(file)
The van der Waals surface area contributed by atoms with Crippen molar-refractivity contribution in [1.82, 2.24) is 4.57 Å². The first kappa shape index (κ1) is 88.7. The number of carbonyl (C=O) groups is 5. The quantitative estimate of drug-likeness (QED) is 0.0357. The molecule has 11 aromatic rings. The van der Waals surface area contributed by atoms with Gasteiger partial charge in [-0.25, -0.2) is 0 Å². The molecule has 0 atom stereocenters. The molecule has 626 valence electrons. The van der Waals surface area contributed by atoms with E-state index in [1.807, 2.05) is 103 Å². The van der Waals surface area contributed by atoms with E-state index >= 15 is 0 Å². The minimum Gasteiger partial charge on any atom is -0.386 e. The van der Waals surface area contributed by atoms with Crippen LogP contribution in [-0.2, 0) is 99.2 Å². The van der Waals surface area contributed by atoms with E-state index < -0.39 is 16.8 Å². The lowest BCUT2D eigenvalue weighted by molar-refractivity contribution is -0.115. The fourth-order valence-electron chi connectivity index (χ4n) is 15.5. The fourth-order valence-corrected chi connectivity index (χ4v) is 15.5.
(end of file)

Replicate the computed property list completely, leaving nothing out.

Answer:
The van der Waals surface area contributed by atoms with Crippen molar-refractivity contribution in [1.82, 2.24) is 4.57 Å². The first kappa shape index (κ1) is 88.7. The number of carbonyl (C=O) groups is 5. The quantitative estimate of drug-likeness (QED) is 0.0357. The molecule has 11 aromatic rings. The van der Waals surface area contributed by atoms with Gasteiger partial charge in [-0.25, -0.2) is 0 Å². The molecule has 0 atom stereocenters. The molecule has 626 valence electrons. The van der Waals surface area contributed by atoms with E-state index in [1.807, 2.05) is 103 Å². The van der Waals surface area contributed by atoms with E-state index >= 15 is 0 Å². The minimum Gasteiger partial charge on any atom is -0.386 e. The van der Waals surface area contributed by atoms with Crippen LogP contribution in [-0.2, 0) is 99.2 Å². The van der Waals surface area contributed by atoms with E-state index < -0.39 is 16.8 Å². The lowest BCUT2D eigenvalue weighted by molar-refractivity contribution is -0.115. The fourth-order valence-electron chi connectivity index (χ4n) is 15.5. The fourth-order valence-corrected chi connectivity index (χ4v) is 15.5.